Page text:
INDIANAPOLIS — A lot of people were giving the NTT IndyCar Series some backlash with how the 2021 schedule was put together. They didn’t like the gap between Toronto and Nashville. They didn’t like that it ended so early again. They didn’t like that there were only three oval venues on the schedule.
But, with how things sit today, I think it was a brilliant plan that the series officials put together and with today’s announcement, it worked out even better.
Long Beach unfortunately was moved from April to September. It’s never good to lose a marquee date for a marquee race that’s held that spot on the calendar for decades, but with the uncertainty of a global pandemic still, it to me actually works out for the better and allows the 2021 schedule to flow nicely and be pandemic proof.
Here’s what I mean by that.
First, lets address the Long Beach situation. That race needs to have fans at it. After no race in 2020, they can’t afford to run behind closed doors in 2021. If this race is going to be able to survive this pandemic, it needs fans back ASAP. So, a move back to September gives the series and state time to get a plan figured out to be able to safely host fans by then, if allowed.
It also sets up a west coast swing. You get Portland (Sept. 12), Laguna Seca (Sept. 19 )then Long Beach (Sept. 26) to wrap it up. You save costs by keeping the teams out west for an entire month and can also create your own type of bubble with three tracks in the same area back-to-back-back. It has to help those governments on the local and state levels to know that the competitors and officials can stay in that area and quarantine between races for three straight weeks.
Plus, there’s a two week build up before to where they can quarantine and even have to do testing for individuals if needed.
On top of that, a season finale in Long Beach is the pop that the finale has been needing lately. A finale in Long Beach will be huge so long that the race can be allowed to have the fans and atmosphere that it’s used to having.
I see this move as a win-win for all three reasons.
Now, let’s address the rest. I get that we have a rather large gap early in the season. Over a 54 day span to start the year, we have just two races. They open the year at St. Pete on March 7 then have a full month off before the second race at Barber on April 11. Those are the only races in either month.
That I can see look aesthetically bad to not have any momentum at the start of the season. While I agree it’s less than ideal on a normal circumstance, it’s highly efficient for the way the world is going right now.
First off, last I checked there’s still a pandemic going around. While a vaccine is starting to roll out, there’s no timetable to realistically know when everyone is going to have one available. It’s pretty safe to say that large roll outs aren’t going to really happen between now and the start of 2021.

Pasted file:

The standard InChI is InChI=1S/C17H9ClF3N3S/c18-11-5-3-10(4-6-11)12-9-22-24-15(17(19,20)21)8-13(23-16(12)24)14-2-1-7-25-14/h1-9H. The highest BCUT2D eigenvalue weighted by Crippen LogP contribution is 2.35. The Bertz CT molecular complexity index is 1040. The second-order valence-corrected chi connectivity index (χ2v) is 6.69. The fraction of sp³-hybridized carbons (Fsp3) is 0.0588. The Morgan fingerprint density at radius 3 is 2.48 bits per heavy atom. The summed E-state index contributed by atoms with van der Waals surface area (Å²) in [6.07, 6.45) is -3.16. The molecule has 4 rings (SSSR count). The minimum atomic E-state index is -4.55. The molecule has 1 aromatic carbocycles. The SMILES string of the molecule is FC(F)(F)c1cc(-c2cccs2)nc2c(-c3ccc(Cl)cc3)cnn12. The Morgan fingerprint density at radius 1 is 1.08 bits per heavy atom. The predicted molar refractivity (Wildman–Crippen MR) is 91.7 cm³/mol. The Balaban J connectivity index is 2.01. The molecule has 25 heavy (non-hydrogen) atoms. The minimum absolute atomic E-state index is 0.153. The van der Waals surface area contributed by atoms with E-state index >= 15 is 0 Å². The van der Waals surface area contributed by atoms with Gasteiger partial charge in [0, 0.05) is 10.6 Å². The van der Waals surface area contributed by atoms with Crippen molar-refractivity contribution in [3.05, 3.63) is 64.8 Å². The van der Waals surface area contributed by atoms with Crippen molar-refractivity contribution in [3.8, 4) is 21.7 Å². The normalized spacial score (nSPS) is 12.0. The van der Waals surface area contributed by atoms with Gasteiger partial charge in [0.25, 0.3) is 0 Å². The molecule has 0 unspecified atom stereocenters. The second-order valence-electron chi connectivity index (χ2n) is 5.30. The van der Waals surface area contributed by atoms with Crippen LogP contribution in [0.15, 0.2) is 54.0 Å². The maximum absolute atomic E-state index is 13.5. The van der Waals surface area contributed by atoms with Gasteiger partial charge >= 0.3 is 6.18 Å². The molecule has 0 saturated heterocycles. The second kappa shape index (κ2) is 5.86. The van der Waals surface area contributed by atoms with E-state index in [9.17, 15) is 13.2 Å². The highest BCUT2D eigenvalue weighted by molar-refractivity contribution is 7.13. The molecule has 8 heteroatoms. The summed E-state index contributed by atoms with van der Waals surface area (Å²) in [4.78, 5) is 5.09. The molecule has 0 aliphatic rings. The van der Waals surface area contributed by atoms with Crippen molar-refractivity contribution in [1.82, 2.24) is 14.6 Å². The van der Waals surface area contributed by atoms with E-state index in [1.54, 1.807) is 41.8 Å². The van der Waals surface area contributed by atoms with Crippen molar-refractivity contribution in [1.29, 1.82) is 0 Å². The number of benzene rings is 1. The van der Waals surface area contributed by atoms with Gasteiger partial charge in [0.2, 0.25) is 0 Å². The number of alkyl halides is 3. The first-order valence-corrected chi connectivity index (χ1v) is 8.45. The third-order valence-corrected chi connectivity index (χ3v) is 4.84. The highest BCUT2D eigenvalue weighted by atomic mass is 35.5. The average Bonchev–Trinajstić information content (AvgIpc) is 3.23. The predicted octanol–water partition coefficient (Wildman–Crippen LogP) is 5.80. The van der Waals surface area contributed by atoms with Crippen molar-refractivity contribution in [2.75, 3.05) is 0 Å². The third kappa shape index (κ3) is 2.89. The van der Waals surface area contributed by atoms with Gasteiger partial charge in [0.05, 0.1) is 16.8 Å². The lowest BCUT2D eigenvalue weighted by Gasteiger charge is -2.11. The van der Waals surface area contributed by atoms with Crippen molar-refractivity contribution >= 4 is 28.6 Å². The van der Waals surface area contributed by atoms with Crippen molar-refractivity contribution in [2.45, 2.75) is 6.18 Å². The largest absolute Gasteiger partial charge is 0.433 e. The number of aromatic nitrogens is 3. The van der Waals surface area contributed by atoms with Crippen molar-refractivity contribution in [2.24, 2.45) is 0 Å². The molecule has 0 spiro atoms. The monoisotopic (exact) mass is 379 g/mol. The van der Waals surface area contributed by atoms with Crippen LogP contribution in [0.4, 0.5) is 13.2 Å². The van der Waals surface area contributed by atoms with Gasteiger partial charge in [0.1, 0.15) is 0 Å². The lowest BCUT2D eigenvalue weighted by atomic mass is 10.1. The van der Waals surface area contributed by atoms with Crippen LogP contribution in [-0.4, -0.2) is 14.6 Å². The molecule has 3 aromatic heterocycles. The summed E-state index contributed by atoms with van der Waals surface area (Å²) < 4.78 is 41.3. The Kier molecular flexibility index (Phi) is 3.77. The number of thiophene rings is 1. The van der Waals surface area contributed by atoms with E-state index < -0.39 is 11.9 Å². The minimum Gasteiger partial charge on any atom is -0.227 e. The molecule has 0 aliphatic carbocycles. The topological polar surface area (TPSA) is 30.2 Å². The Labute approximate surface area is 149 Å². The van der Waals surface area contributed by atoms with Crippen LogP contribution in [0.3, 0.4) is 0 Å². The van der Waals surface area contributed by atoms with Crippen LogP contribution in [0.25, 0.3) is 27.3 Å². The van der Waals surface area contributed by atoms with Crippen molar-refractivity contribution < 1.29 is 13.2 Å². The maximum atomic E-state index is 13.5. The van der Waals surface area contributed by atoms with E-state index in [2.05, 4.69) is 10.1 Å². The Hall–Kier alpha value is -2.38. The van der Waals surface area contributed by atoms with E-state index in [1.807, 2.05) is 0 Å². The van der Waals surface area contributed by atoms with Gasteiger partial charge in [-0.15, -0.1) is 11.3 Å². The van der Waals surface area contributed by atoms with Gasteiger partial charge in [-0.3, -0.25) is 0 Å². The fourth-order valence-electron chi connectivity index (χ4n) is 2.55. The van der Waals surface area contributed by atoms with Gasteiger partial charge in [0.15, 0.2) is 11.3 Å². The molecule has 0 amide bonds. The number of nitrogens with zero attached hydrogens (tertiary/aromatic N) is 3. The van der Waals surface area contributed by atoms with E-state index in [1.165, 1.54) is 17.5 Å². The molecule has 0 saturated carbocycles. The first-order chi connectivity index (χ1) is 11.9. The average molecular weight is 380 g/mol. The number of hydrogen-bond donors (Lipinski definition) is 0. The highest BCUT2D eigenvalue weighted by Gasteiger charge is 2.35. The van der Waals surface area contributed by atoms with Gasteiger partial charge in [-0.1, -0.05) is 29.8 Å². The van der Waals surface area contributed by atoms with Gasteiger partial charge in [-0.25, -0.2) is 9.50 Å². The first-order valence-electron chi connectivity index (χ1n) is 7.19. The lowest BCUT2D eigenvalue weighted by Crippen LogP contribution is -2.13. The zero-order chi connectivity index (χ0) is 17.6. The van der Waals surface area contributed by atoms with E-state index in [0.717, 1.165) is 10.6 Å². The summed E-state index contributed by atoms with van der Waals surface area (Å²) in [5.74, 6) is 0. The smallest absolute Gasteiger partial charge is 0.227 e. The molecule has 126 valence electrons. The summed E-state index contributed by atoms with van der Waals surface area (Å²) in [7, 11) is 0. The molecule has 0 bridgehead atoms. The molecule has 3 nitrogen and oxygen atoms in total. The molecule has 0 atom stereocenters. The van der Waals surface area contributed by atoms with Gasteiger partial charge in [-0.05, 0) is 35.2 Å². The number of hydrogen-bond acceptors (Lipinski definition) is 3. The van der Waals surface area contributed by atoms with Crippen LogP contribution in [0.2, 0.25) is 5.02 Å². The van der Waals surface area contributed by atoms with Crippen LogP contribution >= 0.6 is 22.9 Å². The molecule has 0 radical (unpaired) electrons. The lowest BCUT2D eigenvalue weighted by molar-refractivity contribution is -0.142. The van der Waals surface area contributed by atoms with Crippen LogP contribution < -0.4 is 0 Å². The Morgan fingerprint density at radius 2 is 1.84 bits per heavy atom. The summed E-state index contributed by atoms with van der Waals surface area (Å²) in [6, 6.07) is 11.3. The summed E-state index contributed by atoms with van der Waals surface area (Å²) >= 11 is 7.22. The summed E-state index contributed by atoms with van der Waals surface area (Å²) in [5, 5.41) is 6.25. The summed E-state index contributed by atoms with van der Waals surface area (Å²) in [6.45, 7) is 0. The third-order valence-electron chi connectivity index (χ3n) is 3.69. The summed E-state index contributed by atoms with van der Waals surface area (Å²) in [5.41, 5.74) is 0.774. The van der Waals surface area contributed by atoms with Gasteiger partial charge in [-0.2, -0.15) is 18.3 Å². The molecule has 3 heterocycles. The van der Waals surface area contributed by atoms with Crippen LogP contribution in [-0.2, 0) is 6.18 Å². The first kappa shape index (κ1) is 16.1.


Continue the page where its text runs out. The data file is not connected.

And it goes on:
I mean next week is Christmas then the follow week New Years. No one is going to want to just go to their local doctor and receive one over the next two weeks.
So, we’re into January. How many people is this vaccine going to reach at the start of the year? How effective will it honestly be? Will it be circulated enough to open things back up to normal as it was prior to March of 2020?
So, by having just two races between now and May, INDYCAR has flexibility and doesn’t have to constantly alter their schedule in creating fluid situations. By doing it this way, they can control the situation on their own.
St. Pete hosted 20k in late October. Florida has been more open than other states. I can see St. Pete hosting a good amount of fans next spring to allow this race to continue on and kick off the 2021 slate.
Then, you have a full month before a race in Alabama.
After that, it’s to Texas, another state that’s shown willingness to open up. But, starting at Texas, that’s when this schedule gets really kicked into gear.
Texas starts a trend of eight weekends of action over the course of an 11 week span. You have a doubleheader in Texas to start the month, a week off, the Indy road course week, Indy 500 Time Trials and the Indy 500 over the three weeks after. Then, June has the other two off weekends at the front and end of the month with a doubleheader at Belle Isle followed by a race at Road America a week after sandwiched between them. From then, the first two weekend’s of July being Mid-Ohio and Toronto close the busy 11 week span that sees INDYCAR in action for eight of those weeks.
While on the surface some may balk at the idea of a month between Toronto and Nashville, the Olympics are scheduled to take place then and they and INDYCAR share a TV network. Unless you want INDYCAR races on USA or even lower networks for the month of July, it’s good to have a break. It’s also good to reset and reevaluate where the world sits at that point.
Then, you get three straight weeks in August of Nashville, Indy road course and World Wide Technology Raceway back-to-back-to-back before that west coast swing in September to close out the year.
How is that necessarily bad for what hopefully will be the dust settling on a pandemic?
Plus, if the pandemic is still around and the west coast is affected then like it is now, then INDYCAR knows that from Labor Day weekend on, they have the flexibility to reshape the end of the year. They don’t have to be in limbo. It’s either all or nothing for the west coast swing.
It’s not like they’re spread out over the course of the schedule and you’re constantly having to be in limbo and adjusting.
So, would I add a race in April if I were INDYCAR? Absolutely not. I don’t think they need one. If they need to add any races, it would be to replace the west coast races if they need to be replaced. For now, this is a good solid plan that will work during a pandemic.